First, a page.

In general, a good reading score on the TOEFL is any score that gets you into the university or college of your choice. Many prestigious colleges often have TOEFL reading score requirements that require a student to be at least between the intermediate to high-level score range. The latter being the most expected. It is also not unheard of for specific university graduate programs to require specific TOEFL reading scores during their admissions process.

Basically, when it comes to studying for a good reading score on the TOEFL you should make it a TOEFL study goal to get between 22 – 30 points for this section. This particular score range will help give you a high level of the TOEFL reading section. Achieving this score range will help you meet most, if not, all potential TOEFL reading score requirements for college and graduate programs.

How to use percentiles to determine a good reading score

Another great way to determine whether or not you have a good reading TOEFL score is by looking at the percentiles. These percentiles provided for each section will tell you how well you did on the TOEFL in comparison to other students who also took the TOEFL at that time.

The TOEFL reading section's percentile range*:

Percentile

TOEFL listening scores

90

29-30**

70

26

50

22-23**

30

18-19**

10

11

0-9

0-10**

* The data provided are rough estimates from a group of TOEFL test takers in January/December 2016.

** These are rough estimates of scores since percentiles are not precise.

Using percentiles to understand your ranking with other TOEFL test takers can come in handy when you want to know if the score you have is competitive enough. However, percentiles are enough to determine whether or not you have a good TOEFL listening score for college admissions.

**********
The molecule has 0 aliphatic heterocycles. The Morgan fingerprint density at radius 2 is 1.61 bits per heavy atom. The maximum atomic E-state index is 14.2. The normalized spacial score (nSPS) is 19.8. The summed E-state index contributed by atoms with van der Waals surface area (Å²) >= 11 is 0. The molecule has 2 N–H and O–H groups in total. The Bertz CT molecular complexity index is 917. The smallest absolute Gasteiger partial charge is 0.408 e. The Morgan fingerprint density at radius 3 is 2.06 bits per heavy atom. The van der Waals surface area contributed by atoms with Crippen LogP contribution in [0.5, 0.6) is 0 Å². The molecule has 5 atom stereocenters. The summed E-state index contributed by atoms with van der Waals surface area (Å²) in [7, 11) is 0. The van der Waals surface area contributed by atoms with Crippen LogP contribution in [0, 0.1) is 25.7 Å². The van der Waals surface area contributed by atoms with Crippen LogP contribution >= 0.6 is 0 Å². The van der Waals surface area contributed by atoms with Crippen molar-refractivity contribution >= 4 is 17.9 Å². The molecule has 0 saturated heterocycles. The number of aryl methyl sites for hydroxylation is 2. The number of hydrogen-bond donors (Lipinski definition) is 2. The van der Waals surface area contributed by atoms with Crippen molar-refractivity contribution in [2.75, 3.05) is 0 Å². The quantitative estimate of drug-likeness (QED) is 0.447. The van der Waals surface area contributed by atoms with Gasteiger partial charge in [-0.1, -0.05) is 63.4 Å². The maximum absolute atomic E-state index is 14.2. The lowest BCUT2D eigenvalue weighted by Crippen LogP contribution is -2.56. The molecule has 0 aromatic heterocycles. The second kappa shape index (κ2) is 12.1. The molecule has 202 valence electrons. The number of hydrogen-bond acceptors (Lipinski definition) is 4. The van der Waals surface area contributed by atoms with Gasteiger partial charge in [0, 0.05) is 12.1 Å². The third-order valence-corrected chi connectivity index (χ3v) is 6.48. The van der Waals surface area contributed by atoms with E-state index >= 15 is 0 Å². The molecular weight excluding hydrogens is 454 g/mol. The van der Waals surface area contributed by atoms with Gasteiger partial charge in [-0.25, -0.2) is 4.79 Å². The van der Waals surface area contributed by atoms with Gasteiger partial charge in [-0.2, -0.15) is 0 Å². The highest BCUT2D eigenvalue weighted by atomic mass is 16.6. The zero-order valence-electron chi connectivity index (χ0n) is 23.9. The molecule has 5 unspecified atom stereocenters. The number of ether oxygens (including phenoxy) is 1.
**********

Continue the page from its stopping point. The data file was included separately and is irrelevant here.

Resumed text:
How college requirements can help you determine a good TOEFL listening score

Same as the TOEFL reading section, the listening section is also subject to college score requirements. Many colleges expect high-level scores in order to gain admissions into specific degree programs. A university may also require specific listening scores due to the competitiveness of the college you are trying to gain admission to or have a particular standard for their students.

After all, some universities and colleges may only give you conditional admissions if you don't meet their listening or reading TOEFL score requirements. To avoid any issues in the admissions process, students should strive to get a high level on the TOEFL listening section. Basically, you want to get at least 22 points in the listening section.

Just as you would with your reading score, you can also make a chart showing what each university or college requires for the listening section of the TOEFL.